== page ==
There I was, nothing to do last night, just clicking crap page after crap page on the internet for no real reason when the thought just popped in my head…
“What did baby Hitler look like…?”
I know. Weird.
I get that most minds probably aren’t as random as mine. I figure most people are normal or something. But still, after a quick search, I found it. Baby Hitler, or more specifically in this case, young Hitler, looked like this:
Weird, huh? I just sat there staring at it. For a looong time. I sat there wondering how he was then – what he was like. What things did he say and do? How did he behave? Would anyone have known something was different or wrong about him? Or would they have thought nothing at all?
I thought of all he did and caused in the world, of 60 million deaths, cities razed, nations destroyed, a people nearly wiped out, and I realized that all that destruction, and pain, and suffering – all of it – came from this little boy – too small at the time of this picture even to push a grown man over, but that would one day destroy much of the world.
I imagined that that day even – that day he sat there to pose for this picture – was just another day leading towards that end; to the time when the thoughts of his mind would become the actions of his orders, and the evils of his heart would become the horrors of his armies.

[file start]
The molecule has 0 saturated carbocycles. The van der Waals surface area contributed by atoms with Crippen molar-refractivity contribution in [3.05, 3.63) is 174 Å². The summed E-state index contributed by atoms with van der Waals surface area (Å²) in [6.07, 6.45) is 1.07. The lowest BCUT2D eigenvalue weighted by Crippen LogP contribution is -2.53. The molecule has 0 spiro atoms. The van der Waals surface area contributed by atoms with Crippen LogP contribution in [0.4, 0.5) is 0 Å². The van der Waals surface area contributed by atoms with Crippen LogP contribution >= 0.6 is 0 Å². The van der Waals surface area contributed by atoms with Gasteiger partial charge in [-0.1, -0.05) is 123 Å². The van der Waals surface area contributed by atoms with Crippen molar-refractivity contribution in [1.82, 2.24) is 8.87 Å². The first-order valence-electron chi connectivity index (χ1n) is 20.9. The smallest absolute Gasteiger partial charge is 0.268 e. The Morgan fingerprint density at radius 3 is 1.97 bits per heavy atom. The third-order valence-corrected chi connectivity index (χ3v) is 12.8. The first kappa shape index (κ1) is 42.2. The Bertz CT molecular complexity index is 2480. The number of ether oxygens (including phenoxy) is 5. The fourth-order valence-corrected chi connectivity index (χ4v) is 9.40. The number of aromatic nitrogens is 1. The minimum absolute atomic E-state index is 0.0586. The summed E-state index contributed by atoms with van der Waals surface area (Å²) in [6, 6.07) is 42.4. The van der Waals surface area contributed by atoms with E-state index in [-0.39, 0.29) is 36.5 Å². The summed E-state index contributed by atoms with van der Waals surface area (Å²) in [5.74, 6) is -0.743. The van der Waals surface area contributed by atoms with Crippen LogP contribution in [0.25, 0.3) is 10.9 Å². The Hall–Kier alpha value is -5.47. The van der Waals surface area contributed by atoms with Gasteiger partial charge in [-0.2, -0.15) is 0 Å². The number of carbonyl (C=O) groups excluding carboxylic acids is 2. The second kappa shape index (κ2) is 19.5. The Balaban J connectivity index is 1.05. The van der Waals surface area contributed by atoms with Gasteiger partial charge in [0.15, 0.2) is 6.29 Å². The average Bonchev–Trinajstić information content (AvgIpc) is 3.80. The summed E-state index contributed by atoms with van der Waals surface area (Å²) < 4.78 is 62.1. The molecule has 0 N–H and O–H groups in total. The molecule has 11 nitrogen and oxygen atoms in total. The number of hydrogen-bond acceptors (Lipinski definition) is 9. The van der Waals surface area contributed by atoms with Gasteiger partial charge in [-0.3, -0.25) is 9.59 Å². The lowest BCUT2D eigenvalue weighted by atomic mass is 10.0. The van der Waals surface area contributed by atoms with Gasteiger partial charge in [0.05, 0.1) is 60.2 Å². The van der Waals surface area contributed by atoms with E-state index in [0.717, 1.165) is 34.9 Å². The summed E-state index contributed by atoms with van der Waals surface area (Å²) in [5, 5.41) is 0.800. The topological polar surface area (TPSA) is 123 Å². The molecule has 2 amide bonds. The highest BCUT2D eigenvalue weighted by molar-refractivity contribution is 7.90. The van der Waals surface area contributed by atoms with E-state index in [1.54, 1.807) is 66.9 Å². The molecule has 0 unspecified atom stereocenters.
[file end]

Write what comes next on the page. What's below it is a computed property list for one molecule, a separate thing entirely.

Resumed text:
Suddenly, though, I found myself searching more and more names:
A young Fidel Castro (who I imagine fidgeting constantly for this picture)
Young Saddam Hussein. Kid looks pretty beast…
Young Kim Jong-il. Dude looks like he just wants to play outside all day…
Young Vladimir Lenin. Stoic…
Young Joseph Stalin (great hair)
Not simply as a history nerd, but as a person, these pictures amaze me.
Because in them I see young boys and young men no different than I see every day – in my country, in my neighborhood, in my family. I see kids who you would expect the world of, and wish the world for; boys clearly smart, and able, and capable – who you would imagine could do and achieve so much, and perhaps, even, you’d guess that they did.
If not for their names, of course.
If not for who they are, what they did, and what they became.
But that’s the difficulty of growing up, or raising another – that what you hope and dream and would do anything for becomes something else; something you’d never guess or imagine or believe; that the boy you once bounced on your knee as he laughed and smiled and lighted your world, becomes the monster the world fears; that the little kid reading in the corner alone, quietly turns that loneliness and rejection into something much, much different.
These pictures are a reminder…
…that what we do matters; that the depression we keep, or the lesser selves we accept, means something, matters something, leads to something; that while we may never become a despot, or a dictator, or the murderer of millions – we may just become that which is most evil to ourselves and most opposite to our dreams; something that is, in every way, a betrayal of the vision someone once had for ourselves, and the hope they once had for our lives.
We may just become that which we once would have been ashamed to become.